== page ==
Things unspool not-so-quickly: there's a local boy, Cheche (Billy Crawford) who is hideously deformed, under the care of the local doctor, Rachel Lesno (Clara Bellar), who as fate would have it is also a Holocaust survivor; she and Merrin bond more than is necessarily seemly for a man who, despite his current doubts, is still technically a Catholic priest. Francis begins to suspect that this boy is harboring an evil spirit, something Merring dismisses out of hand; meanwhile, the natives and the British are growing trigger-happy, and the horrible incident in which a baby is born dead, covered in maggots proves to be the breaking point: the locals, resentful at Harris's increasing megalomania, and convinced (not unreasonably, given the circumstances) that this new Christianity thing is just another weapon of cruelty and evil in the oppressors' toolbox, are about to blow. Eventually, the thing inside Cheche reveals itself, and Merrin must make the choice as to who he is and what he believes, if he is going to stop this evil.

Buried inside all of that is the meat and potatoes of the movie: Merrin and Francis's conversations about what God wants, why He acts as He does, and whether the existence of evil is proof that He doesn't give a shit about humanity. This clearly animates Schrader far more than the issues of possession and demons; for that matter, he's also a heck of a lot more interested in exploring the broken and despicable system of late-imperial colonialism, how it feeds intolerance and violence on both sides.

In short, Schrader would much rather tell a story about the evil of men than the evil of Satan. Though the demon, Pazuzu or whoever, certainly exists, and certainly feeds off the darkness growing around it, there is always a certain sense that the demon is rather a metaphor for the evil than the ultimate cause of it. After all, no Sumerian demon caused the massacre in that Dutch town, and it is that moment, not the opening of the crypt in the hidden church, that sets Merrin on his path and drives his arc - and it is undoubtedly his arc and none other that Dominion is chiefly concerned with. There are obvious links, visually and narratively, between Harris's treatment of the Africans and the SS officer; and it this evil that Merrin is primarily obsessed with, not with some paranormal beastie.

In fact, one could argue, and it would hold water, that Dominion isn't really a horror movie at all, but a treatise on the difficulty (and necessity) of keeping faith, with some horrific elements erratically thrown in: a couple of dream sequences here, some nicely creepy set design there. The exorcism itself is about as swift and painless as any such sequence ever has been in a movie, further suggesting that the conflict is never between Merrin and Pazuzu, but between Mister Merrin and Father Merrin.

So, a film right up Schrader's alley; and while I will admit freely that I haven't much use for the man (Taxi Driver works despite, not because of, his screenplay, and it's still the best thing he ever touched), the film he made is a lot more compelling than just another "demon making things fly around loudly" picture. "Compelling" is not absolutely the same thing as "good", and Dominion is riddled with flaws: there is a lot of unforgivable bad CGI, bad enough that it wouldn't past muster in a film by The Asylum, but that's what $35,000 buys you. More to the point, the depiction of the British vs. the natives is all kinds of problematic; the desire to point out, with honesty, the power imbalance in the colonial system falls rather apart in the face of how easily Schrader lapses into garden variety booga-booga tribal stereotypes (the scene where the warriors guzzle blood before going into battle is what sealed that one for me). And his disinterest in the horror sequences frequently comes across as out and out contempt for the very genre: the scenes in which Cheche's situation worsens don't even attempt to be frightening, and the Pazuzu temple is drastically overlit, robbing it of any but the smallest actual mood. Though this does not prevent the director from an absolutely unnecessary loving close-up of that maggotty fetus.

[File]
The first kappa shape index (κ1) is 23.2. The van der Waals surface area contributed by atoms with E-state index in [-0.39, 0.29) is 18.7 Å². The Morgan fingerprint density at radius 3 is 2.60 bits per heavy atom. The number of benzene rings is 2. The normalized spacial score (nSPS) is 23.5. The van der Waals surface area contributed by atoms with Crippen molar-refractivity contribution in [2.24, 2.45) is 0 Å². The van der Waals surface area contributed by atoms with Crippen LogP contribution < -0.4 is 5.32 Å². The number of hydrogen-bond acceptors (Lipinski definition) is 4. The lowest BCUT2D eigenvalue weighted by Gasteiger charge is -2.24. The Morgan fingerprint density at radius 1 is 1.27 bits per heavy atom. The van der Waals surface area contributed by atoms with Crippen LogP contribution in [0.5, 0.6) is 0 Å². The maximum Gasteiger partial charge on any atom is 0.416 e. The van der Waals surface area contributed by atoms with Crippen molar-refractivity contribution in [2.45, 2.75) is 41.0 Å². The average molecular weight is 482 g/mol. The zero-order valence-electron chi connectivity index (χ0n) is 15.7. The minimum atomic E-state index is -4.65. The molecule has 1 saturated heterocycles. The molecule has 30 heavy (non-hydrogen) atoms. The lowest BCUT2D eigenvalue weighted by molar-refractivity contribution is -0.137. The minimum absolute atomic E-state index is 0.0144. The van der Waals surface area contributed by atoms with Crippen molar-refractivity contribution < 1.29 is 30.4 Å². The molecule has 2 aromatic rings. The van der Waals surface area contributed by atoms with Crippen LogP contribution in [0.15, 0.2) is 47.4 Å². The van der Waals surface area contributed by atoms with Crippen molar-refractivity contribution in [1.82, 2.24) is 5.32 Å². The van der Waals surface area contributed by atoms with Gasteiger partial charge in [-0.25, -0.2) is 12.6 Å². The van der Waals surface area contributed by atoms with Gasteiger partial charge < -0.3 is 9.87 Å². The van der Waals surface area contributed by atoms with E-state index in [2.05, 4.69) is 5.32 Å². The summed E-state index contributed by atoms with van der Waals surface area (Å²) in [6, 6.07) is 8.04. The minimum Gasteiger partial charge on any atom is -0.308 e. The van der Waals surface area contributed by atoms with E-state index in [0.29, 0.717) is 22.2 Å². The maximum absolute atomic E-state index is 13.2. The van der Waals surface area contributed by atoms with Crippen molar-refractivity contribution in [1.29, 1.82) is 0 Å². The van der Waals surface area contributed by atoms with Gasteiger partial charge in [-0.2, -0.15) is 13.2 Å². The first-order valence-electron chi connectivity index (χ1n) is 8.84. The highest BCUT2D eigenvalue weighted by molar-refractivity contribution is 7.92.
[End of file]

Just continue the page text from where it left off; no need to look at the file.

And yet, the parts of the film that work are so fascinating that it almost doesn't matter: Skarsgård is outstanding, and Mann does a good job matching him, making their frequent dialogue sequences far more dramatic than "a priest and a lapsed priest discuss theology" sounds like at all. And the final sequence is conducted with a sufficient flair for the apocalyptic - despite some more cheap CGI - that one can readily see the outline of how it is brilliant, even if it needed a bit more finishing. The footage, shot by no less a genius than Vittorio Storaro (Schrader somehow managed to convince him to abandon his beloved, and stupid, 2:1 Univsion aspect ratio for a more conventional and manageable 1.85:1), could do with a bit more color-correction, too, but the slow camera movements and broad shots certainly work in their current state, giving a nice sense of balance and stability to a world gone amok; a visual reminder, maybe, that whatever is going on, God doesn't let things get too out of control.

No less an authority than William Peter Blatty, author of The Exorcist, gave Dominion his blessing, and this is not necessarily a good thing, in light of how wonderfully his 2000 special edition of the 1973 film, The Version You've Never Seen, managed to hack apart William Friedkin's elegant machine. But it is the case that Dominion is rather true to the spirit of what the original was driving at. Not all of the details line up, and it's frustrating that the prequel should be such a rehash of the material from the first film (a doubting priest mans up and puts his trust in God), but in its faltering, very over-serious way, this is a legitimate and honest attempt to grapple with the theological meaning of The Exorcist: the religiosity of the movie is more than a little suffocating at points, but it's thoughtfulness and sincerity always cut through the Schraderian excess and moral hand-wringing. I can't call it a success, but it is certainly an outstanding failure, an attempt to broaden the horizons of a stale genre with real discussion of the matters that consume its maker.

That is of course why it had to be thrown out.

To be continued...

Reviews in this series
The Exorcist (Friedkin, 1973)
Exorcist II: The Heretic (Boorman, 1977)
The Exorcist III (Blatty, 1990)
Exorcist: The Beginning (Harlin, 2004)
Dominion: Prequel to the Exorcist (Schrader, 2005)